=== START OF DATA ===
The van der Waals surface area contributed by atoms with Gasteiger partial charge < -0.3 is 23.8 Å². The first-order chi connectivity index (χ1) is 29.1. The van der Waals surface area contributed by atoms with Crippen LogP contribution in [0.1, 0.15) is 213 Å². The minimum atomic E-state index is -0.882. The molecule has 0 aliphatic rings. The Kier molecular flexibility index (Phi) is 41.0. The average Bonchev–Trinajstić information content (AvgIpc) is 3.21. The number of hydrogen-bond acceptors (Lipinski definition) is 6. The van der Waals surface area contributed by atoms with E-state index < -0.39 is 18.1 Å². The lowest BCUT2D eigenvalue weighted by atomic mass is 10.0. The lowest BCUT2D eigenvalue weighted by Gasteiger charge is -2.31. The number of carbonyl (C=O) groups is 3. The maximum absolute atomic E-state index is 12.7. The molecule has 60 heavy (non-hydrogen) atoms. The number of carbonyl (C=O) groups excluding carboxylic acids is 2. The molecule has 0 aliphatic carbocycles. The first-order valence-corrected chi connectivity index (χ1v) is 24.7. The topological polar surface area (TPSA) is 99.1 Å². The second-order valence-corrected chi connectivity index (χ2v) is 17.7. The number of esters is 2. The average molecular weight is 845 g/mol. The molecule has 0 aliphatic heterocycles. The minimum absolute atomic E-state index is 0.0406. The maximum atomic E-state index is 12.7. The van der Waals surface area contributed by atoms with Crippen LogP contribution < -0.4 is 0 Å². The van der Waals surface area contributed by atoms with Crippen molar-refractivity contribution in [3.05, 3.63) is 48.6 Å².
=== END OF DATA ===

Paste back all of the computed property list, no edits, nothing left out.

The van der Waals surface area contributed by atoms with Gasteiger partial charge < -0.3 is 23.8 Å². The first-order chi connectivity index (χ1) is 29.1. The van der Waals surface area contributed by atoms with Crippen LogP contribution in [0.1, 0.15) is 213 Å². The minimum atomic E-state index is -0.882. The molecule has 0 aliphatic rings. The Kier molecular flexibility index (Phi) is 41.0. The average Bonchev–Trinajstić information content (AvgIpc) is 3.21. The number of hydrogen-bond acceptors (Lipinski definition) is 6. The van der Waals surface area contributed by atoms with E-state index < -0.39 is 18.1 Å². The lowest BCUT2D eigenvalue weighted by atomic mass is 10.0. The lowest BCUT2D eigenvalue weighted by Gasteiger charge is -2.31. The number of carbonyl (C=O) groups is 3. The maximum absolute atomic E-state index is 12.7. The molecule has 60 heavy (non-hydrogen) atoms. The number of carbonyl (C=O) groups excluding carboxylic acids is 2. The molecule has 0 aliphatic carbocycles. The first-order valence-corrected chi connectivity index (χ1v) is 24.7. The topological polar surface area (TPSA) is 99.1 Å². The second-order valence-corrected chi connectivity index (χ2v) is 17.7. The number of esters is 2. The average molecular weight is 845 g/mol. The molecule has 0 aliphatic heterocycles. The minimum absolute atomic E-state index is 0.0406. The maximum atomic E-state index is 12.7. The van der Waals surface area contributed by atoms with Crippen LogP contribution < -0.4 is 0 Å². The van der Waals surface area contributed by atoms with Crippen molar-refractivity contribution in [3.05, 3.63) is 48.6 Å².